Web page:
Adams and Parkin: Surveys show Canadian are less polarized and angry than Americans

Of note:

We are living in an era of populism and polarization. Our politics is divided and angry. And if anything is changing, it is changing for the worse. Or so we are often told.

As usual, the U.S. sets the tone. Our recent surveys — run on both sides of the border — bring this into focus. Compared to 1986, in the midst of Reagan era, Americans today are much less likely to be satisfied both with opportunities to get ahead in their country, and with their system of government. Republicans, in particular, are losing faith in the American dream and in their democracy.

Perhaps surprisingly, over the same period of time, there has been no noticeable change of opinion in Canada. Not everyone here is satisfied with opportunities to advance, or with our system of government. But, on average, Canadians are no more dissatisfied than they were in the mid-1980s. Certainly Conservative party supporters are more dissatisfied now that the Liberals are in power. But this is offset by growing satisfaction among Liberals.

A big shift has occurred in Canada, however, when it comes to social programs. In the mid-1980s, Canadians were almost twice as likely as Americans to be satisfied with social services for the poor and the elderly in their country. Today, there is no difference — while satisfaction in the U.S. has remained low, satisfaction in Canada has fallen sharply. And it has fallen among partisans on both the left and the right of the political spectrum.

This hardly fits the narrative of the rise of populism. Yes, there is evidence of growing dissatisfaction in Canada, but the focus of this dissatisfaction is our failure to better protect the most vulnerable in our society. 

If this seems too rosy, consider opinions on two other questions. In 1986, about 3-in-4 people in both Canada and the United States agreed that government should reduce the income gap between the rich and the poor, and that government should do much more to make sure racial minorities are treated fairly. Since then, agreement on both questions has declined in the U.S. In Canada, there has been no change.

True, there are signs of polarization in both countries, as the gap in agreement between the those on the left and right has widened. But the gap today between Republicans and Democrats in the U.S. is about twice as wide as that in Canada between Conservatives and Liberals. On these questions, the opinions of Canadian Conservatives resemble those of American independents much more that those of their Republican “cousins.”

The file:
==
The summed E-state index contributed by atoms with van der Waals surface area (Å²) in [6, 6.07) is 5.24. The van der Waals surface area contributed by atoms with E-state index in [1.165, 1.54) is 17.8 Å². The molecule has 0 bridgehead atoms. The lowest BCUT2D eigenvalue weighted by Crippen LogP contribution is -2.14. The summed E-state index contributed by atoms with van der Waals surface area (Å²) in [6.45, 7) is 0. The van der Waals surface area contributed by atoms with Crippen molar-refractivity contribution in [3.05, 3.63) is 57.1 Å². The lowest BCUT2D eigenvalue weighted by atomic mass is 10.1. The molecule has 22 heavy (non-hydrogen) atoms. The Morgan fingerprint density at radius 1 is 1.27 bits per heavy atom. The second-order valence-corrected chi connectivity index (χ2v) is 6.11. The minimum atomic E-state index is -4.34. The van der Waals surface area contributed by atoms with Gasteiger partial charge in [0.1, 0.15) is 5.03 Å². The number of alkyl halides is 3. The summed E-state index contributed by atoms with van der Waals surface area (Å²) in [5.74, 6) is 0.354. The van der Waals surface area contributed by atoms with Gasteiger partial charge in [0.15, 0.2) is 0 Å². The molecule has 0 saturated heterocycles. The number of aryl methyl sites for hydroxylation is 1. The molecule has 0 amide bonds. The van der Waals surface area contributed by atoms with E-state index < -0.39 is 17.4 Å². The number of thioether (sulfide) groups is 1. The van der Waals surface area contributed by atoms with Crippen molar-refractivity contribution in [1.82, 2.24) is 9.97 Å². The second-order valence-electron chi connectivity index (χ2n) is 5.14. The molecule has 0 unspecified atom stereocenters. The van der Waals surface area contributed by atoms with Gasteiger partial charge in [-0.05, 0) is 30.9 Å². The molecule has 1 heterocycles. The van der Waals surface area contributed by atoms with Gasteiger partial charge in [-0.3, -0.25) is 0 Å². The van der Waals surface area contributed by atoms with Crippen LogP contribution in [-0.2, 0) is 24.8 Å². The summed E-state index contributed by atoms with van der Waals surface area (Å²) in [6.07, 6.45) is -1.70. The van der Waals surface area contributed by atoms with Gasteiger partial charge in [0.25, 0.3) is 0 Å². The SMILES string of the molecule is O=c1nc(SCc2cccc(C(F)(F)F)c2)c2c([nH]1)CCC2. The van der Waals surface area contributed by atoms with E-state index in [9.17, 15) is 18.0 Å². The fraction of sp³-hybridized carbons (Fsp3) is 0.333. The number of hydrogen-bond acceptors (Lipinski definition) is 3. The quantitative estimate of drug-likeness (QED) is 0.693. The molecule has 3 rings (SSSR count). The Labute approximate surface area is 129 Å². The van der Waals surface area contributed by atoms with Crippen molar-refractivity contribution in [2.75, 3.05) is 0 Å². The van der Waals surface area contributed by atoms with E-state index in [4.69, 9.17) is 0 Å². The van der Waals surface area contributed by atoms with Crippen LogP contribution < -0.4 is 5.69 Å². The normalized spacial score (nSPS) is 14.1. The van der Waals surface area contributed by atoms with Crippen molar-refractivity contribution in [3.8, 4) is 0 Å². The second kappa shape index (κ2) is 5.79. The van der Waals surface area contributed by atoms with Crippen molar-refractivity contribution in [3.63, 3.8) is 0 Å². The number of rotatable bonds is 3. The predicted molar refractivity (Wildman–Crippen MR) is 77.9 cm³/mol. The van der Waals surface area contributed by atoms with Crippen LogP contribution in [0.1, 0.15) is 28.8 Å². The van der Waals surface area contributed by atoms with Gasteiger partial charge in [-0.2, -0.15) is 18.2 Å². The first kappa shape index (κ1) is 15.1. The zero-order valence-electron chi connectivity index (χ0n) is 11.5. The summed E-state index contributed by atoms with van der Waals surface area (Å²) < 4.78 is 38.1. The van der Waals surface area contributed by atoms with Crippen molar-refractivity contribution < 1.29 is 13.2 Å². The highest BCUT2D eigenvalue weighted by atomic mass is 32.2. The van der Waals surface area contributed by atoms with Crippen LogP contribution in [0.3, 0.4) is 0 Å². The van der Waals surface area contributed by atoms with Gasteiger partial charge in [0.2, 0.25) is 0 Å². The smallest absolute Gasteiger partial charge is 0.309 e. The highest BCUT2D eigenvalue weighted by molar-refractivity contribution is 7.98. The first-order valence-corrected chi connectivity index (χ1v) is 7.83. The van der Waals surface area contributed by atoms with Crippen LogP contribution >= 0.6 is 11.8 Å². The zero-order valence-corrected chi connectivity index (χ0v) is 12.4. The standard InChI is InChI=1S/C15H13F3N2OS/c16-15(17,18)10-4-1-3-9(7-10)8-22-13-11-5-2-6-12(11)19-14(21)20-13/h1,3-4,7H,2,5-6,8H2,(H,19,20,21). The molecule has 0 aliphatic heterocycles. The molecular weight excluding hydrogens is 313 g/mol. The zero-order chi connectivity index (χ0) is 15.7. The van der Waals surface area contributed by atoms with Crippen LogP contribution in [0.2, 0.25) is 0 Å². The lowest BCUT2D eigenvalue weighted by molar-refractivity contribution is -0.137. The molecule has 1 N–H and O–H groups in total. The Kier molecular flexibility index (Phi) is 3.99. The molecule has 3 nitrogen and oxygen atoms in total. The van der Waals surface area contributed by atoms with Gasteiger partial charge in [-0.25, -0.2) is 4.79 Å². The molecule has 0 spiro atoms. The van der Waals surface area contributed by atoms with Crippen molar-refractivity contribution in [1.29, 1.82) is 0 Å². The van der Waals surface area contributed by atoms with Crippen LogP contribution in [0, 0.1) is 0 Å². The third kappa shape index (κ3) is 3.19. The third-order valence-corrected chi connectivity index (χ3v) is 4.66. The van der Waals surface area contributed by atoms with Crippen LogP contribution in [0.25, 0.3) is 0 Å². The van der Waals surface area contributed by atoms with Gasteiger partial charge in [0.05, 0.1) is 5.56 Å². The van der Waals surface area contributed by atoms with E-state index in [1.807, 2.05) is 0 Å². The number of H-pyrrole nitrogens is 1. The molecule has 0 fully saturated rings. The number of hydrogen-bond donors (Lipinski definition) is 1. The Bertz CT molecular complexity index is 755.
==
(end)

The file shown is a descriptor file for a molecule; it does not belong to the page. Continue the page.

Then there is the notable absence of division in Canada between the views of racialized and non-racialized citizens. Predictably, in the U.S., African-Americans are much more likely than whites to call on government to act to promote both economic and racial equality; the gap emerges because white Americans are much less likely to favour these actions. 

Not so here, where equally large majorities of white and racialized Canadians call for government to act to reduce inequalities. 

Canadians must avoid looking upon these findings with smugness. Public opinion aside, we struggle to confront racism in our society. If Canadians have grown less satisfied with social services, it is a sign not only of social solidary, but also of the failure of our governments to deliver.

Pointing out that we are less polarized or angry than our American neighbours may be reassuring, but it does little to solve the problems we face. However, we at least can tackle these problems with an awareness that our history, society, culture and institutions are our own, with plenty of weaknesses, but also with undeniable strengths.

Source: Surveys show Canadian are less polarized and angry than Americans

About Andrew
Andrew blogs and tweets public policy issues, particularly the relationship between the political and bureaucratic levels, citizenship and multiculturalism. His latest book, Policy Arrogance or Innocent Bias, recounts his experience as a senior public servant in this area.

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